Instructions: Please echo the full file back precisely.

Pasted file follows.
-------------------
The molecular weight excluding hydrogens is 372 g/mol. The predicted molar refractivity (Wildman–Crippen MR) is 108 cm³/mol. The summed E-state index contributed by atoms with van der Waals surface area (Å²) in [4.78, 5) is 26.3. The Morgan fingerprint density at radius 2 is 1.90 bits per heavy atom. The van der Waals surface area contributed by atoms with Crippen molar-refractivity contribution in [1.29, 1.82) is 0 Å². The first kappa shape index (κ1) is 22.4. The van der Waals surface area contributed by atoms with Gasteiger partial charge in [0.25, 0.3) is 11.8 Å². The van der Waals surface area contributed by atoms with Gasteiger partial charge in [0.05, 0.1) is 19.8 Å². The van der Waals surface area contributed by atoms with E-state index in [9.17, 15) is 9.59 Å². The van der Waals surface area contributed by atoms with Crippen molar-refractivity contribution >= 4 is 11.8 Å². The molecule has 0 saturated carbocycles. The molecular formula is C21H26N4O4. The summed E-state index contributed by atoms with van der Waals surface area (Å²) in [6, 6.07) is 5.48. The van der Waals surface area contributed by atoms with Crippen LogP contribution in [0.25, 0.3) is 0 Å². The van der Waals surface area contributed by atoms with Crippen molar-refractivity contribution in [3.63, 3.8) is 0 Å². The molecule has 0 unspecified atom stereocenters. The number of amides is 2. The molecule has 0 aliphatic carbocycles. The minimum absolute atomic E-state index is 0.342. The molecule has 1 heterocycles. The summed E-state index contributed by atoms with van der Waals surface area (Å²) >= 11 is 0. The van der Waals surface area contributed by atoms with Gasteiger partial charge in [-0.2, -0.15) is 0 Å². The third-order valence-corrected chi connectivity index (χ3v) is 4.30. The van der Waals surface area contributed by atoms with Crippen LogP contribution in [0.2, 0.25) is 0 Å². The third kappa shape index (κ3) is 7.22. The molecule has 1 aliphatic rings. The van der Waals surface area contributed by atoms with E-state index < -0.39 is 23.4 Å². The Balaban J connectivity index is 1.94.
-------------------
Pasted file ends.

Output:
The molecular weight excluding hydrogens is 372 g/mol. The predicted molar refractivity (Wildman–Crippen MR) is 108 cm³/mol. The summed E-state index contributed by atoms with van der Waals surface area (Å²) in [4.78, 5) is 26.3. The Morgan fingerprint density at radius 2 is 1.90 bits per heavy atom. The van der Waals surface area contributed by atoms with Crippen molar-refractivity contribution in [1.29, 1.82) is 0 Å². The first kappa shape index (κ1) is 22.4. The van der Waals surface area contributed by atoms with Gasteiger partial charge in [0.25, 0.3) is 11.8 Å². The van der Waals surface area contributed by atoms with Gasteiger partial charge in [0.05, 0.1) is 19.8 Å². The van der Waals surface area contributed by atoms with E-state index in [9.17, 15) is 9.59 Å². The van der Waals surface area contributed by atoms with Crippen molar-refractivity contribution >= 4 is 11.8 Å². The molecule has 0 saturated carbocycles. The molecular formula is C21H26N4O4. The summed E-state index contributed by atoms with van der Waals surface area (Å²) in [6, 6.07) is 5.48. The van der Waals surface area contributed by atoms with Crippen LogP contribution in [0.25, 0.3) is 0 Å². The van der Waals surface area contributed by atoms with Crippen molar-refractivity contribution in [3.63, 3.8) is 0 Å². The molecule has 0 unspecified atom stereocenters. The number of amides is 2. The molecule has 0 aliphatic carbocycles. The minimum absolute atomic E-state index is 0.342. The molecule has 1 heterocycles. The summed E-state index contributed by atoms with van der Waals surface area (Å²) >= 11 is 0. The van der Waals surface area contributed by atoms with Gasteiger partial charge in [-0.2, -0.15) is 0 Å². The third-order valence-corrected chi connectivity index (χ3v) is 4.30. The van der Waals surface area contributed by atoms with Crippen LogP contribution in [0.2, 0.25) is 0 Å². The third kappa shape index (κ3) is 7.22. The molecule has 1 aliphatic rings. The van der Waals surface area contributed by atoms with E-state index < -0.39 is 23.4 Å². The Balaban J connectivity index is 1.94.